The Founding Editor of 99U on How to Pace Yourself to Achieve Your Best

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How can you fit more into your day, smartly?

As the founding editor of 99U, a platform that inspires creative people to work smarter, Brooklyn-based author Jocelyn K Glei – whose books include bestselling titles Maximize Your Potential and Manage Your Day-to-Day – is also host of the Hurry Slowly podcast, a show about pacing yourself to achieve your best.

There’s been a huge shift going on in the workplace – a flattening of the hierarchy. The fact many people are juggling a number of projects rather than having a single job, and the rise in people working remotely or working for themselves – all those things mean the need for [effective] self-management is so much greater than it was five or 10 years ago.

We get so rushed we don’t take the time to identify [our] goals. We need to stop and ask ourselves: what are the things I want to accomplish that will make me feel really good about myself and really have an impact on my career? It’s super easy to just keep busy and feel like you’re doing stuff. All that stuff will bubble up and take up as much space as you give it.

People are usually more successful at sticking with resolutions when they say, ‘I don’t do that’. For example, ‘I don’t check my emails on Saturdays’ or ‘I don’t miss my gym routine’. I’ve found that saying you ‘don’t’ do something gives the idea of a hard-and-fast principle that you’re sticking to.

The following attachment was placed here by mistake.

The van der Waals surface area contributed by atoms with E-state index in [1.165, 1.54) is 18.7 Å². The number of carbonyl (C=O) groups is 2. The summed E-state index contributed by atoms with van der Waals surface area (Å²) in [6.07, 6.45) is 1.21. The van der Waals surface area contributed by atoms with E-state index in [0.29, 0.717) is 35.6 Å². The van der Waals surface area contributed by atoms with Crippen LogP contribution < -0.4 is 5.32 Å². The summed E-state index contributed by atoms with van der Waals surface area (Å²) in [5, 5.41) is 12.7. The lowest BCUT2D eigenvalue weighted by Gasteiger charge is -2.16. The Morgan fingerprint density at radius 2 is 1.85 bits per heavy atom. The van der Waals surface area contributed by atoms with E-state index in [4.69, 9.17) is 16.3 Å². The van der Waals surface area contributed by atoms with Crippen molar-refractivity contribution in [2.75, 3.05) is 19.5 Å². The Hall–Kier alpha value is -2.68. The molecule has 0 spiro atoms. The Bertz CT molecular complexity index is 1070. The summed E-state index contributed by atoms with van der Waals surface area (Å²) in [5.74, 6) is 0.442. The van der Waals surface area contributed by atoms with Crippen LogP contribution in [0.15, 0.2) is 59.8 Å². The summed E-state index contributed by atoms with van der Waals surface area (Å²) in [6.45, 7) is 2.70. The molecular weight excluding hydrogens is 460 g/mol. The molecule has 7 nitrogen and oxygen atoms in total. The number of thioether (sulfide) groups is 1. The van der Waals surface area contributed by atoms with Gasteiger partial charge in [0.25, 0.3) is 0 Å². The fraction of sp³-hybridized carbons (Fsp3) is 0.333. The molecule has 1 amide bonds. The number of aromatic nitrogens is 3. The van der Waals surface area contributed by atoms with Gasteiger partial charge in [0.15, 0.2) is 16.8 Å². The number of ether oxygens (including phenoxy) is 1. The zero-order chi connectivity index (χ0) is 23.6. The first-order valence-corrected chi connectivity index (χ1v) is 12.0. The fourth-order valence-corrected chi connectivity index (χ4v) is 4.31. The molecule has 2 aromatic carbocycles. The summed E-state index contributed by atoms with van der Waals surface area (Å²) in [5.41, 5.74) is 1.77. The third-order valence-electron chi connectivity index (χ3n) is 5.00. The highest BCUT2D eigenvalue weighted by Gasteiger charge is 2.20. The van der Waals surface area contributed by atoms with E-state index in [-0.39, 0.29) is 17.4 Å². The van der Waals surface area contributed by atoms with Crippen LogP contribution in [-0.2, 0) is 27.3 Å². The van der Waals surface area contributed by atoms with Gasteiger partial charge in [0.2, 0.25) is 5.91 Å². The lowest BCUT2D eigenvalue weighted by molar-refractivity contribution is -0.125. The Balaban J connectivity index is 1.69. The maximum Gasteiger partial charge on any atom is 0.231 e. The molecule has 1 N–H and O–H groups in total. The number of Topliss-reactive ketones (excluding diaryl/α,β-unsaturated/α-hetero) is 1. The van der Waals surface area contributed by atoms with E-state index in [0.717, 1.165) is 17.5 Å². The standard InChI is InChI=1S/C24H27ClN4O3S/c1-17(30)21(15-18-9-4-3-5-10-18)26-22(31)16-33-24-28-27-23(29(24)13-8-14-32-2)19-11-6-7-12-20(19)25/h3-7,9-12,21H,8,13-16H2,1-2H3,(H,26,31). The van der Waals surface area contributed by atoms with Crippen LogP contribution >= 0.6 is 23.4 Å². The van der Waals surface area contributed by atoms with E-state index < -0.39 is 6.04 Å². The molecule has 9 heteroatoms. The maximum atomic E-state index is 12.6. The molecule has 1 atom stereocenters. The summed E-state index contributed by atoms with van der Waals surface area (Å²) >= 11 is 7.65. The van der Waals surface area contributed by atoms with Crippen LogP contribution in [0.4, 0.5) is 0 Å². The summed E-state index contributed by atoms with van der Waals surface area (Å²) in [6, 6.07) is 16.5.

Studies have shown that when people batch their emails – check it in one or two or three chunks during the day – they’re more productive, less stressed and happier.

With the digital medium, there are no limits. We’re physical people, we have [a set] number of hours in a day. Your email inbox, though, is unlimited. It means you always have to, very consciously, place limits on your digital consumption.

I think about the 80:20 rule [when it comes to managing my inbox]. It’s where 20 per cent of your input produces 80 per cent of your output. If you take that idea to your emails, only one in five of your messages are going to have some serious impact on what you’re trying to do. Studies have shown that when people batch their emails – check it in one or two or three chunks during the day – they’re more productive, less stressed and happier.

If you want to say yes to your priorities, you have to say no to other things. That’s just the way that it works. Every time you say yes to something you don’t really want to do, you’re saying no to the things you do want to do – it’s useful to think about the trade-off there.

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